On Shabbat day, Saturday, when we are on the base for the weekend it is permissible to have visitors. They aren't allowed to enter the base, but there is a large visiting area just outside the gate. A few of the guys live very closeby, so of course their parents come, but even those that have to drive an hour or two tend to show up. All throughout the day guys are disappearing for a couple hours and returning with insane amounts of food. We stuff our faces with the feast from the civilian world.
Along with their Iraqi and Moroccan dishes, sugary candy, potato chips, and soda, my squadmates return with something less tangible. They return with a certain rejuvenation, a certain moralization from seeing their family and friends. All week we are at the mercy of a few soldiers who have only been in the army for a year or so more than us, which inevitably dampens the spirit, and so to finally be a full human again - they seem to be on top of the world.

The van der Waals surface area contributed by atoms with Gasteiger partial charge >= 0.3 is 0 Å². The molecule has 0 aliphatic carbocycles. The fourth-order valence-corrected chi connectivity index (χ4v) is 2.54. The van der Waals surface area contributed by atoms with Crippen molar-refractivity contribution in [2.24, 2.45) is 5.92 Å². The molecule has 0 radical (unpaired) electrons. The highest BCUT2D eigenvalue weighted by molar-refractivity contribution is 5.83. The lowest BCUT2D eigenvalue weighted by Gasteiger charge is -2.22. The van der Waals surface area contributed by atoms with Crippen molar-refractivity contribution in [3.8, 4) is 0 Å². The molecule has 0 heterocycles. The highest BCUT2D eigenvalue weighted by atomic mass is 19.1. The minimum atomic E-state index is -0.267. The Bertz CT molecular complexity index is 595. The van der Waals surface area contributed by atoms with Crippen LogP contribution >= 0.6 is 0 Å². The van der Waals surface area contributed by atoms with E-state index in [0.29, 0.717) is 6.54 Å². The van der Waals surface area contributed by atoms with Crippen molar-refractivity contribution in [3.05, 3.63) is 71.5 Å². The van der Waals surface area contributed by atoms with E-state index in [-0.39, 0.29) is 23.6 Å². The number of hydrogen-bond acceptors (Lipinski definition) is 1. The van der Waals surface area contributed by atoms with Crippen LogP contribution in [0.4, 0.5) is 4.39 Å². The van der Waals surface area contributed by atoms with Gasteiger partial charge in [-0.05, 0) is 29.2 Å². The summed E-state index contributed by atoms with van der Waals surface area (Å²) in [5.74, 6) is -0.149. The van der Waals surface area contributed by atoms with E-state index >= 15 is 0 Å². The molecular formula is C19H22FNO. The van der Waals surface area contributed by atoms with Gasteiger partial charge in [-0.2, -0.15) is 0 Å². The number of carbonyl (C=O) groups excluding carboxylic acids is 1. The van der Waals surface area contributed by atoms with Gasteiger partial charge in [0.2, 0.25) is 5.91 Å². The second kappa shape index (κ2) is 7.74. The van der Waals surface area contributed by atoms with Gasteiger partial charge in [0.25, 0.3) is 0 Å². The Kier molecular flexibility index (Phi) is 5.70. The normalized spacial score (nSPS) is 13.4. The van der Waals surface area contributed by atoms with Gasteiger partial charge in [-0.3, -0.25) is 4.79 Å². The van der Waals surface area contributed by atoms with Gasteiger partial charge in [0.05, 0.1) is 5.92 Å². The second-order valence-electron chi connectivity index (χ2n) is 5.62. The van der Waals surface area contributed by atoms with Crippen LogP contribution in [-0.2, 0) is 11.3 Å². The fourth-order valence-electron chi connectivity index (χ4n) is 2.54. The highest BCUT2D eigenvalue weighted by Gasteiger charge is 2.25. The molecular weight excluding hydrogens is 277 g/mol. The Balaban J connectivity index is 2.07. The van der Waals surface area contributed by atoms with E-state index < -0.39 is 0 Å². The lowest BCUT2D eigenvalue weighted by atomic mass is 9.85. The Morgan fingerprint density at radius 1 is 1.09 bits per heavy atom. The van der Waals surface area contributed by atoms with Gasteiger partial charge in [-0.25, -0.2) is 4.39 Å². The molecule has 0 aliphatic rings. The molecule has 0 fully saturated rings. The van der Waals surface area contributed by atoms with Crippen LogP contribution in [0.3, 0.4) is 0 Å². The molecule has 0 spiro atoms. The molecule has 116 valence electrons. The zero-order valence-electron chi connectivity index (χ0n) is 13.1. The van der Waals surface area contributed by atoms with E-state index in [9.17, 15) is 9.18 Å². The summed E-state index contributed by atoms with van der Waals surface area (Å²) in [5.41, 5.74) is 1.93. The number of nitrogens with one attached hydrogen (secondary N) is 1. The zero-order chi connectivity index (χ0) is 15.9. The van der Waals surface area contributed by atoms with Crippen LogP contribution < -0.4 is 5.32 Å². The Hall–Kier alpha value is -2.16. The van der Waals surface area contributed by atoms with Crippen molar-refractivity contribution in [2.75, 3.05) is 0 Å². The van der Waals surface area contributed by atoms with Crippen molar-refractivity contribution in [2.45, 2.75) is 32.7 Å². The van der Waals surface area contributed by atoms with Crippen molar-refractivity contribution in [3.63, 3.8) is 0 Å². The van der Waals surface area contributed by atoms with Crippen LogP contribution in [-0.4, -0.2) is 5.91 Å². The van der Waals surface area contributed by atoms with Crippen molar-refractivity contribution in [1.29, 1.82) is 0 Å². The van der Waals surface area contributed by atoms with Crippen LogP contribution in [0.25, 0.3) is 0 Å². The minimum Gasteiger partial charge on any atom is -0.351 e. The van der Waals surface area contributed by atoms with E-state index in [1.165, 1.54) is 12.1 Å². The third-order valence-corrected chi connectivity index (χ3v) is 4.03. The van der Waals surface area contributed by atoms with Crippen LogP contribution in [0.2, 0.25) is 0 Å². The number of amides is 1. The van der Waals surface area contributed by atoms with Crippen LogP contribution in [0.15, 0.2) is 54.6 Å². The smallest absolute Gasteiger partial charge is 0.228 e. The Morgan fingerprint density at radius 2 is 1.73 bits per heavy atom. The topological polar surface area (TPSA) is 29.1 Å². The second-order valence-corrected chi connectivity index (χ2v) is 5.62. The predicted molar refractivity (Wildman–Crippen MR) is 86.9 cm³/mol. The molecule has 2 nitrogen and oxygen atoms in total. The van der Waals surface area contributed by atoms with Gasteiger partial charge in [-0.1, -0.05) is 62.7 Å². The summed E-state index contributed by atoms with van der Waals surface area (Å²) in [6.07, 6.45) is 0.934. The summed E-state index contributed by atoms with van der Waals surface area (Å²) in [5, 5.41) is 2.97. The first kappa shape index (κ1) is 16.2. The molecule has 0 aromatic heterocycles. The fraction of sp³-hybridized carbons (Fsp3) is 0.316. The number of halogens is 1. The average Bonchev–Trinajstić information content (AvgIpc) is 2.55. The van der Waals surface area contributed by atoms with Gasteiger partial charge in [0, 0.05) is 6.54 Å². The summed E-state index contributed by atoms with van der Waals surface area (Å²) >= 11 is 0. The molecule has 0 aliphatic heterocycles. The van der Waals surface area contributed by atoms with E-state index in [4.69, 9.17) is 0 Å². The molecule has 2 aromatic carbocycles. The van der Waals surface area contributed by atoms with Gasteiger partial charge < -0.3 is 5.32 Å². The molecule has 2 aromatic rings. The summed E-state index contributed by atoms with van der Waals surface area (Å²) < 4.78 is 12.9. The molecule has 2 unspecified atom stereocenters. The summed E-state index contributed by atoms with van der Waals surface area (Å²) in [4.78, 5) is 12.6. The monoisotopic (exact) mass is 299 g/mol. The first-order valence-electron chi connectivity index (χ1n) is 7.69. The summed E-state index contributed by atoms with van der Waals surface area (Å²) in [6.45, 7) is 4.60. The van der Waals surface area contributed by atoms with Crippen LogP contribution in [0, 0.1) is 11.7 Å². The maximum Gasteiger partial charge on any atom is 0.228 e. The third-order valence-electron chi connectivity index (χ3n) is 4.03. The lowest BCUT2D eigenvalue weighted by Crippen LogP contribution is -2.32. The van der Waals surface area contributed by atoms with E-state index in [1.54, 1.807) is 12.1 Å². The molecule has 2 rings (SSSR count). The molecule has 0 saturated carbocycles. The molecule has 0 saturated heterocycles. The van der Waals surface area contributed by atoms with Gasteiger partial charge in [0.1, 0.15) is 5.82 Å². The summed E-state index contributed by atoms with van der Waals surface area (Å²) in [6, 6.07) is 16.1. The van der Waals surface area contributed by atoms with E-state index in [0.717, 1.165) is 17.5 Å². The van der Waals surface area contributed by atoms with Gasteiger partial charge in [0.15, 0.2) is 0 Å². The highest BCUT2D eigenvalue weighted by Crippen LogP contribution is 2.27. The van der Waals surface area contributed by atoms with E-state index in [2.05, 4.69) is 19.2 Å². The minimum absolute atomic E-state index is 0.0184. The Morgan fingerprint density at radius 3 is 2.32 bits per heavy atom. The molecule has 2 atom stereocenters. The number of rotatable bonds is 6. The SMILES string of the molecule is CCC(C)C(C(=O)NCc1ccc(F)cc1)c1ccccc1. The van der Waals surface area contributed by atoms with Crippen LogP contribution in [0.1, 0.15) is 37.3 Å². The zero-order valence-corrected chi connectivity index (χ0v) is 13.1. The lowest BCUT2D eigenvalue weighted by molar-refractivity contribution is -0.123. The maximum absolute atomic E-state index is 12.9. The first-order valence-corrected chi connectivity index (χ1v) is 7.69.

I, however, don't have my parents visiting. My family lives 7,000 miles away. They can't just come for a couple hours and give me a much needed hug. They can't just say, "You're doing great! Keep it up!" I sit around and watch the guys come back with smiles on their faces and I can't help but feel jealous. I can't help but feel a loneliness by comparison.
The first Shabbat with visitors was tough, but I'm used to it now. I've lived far from my loved ones for well over a year now, so I'm accustomed to the distance. I take solace in knowing that I'm here on a mission, an ideological journey. I just don't let it get to me. I eat their delicious food, ask them how everyone is doing, read my book for a minute, and go back to sleep.
Nothing in this world worth doing is easy, they say.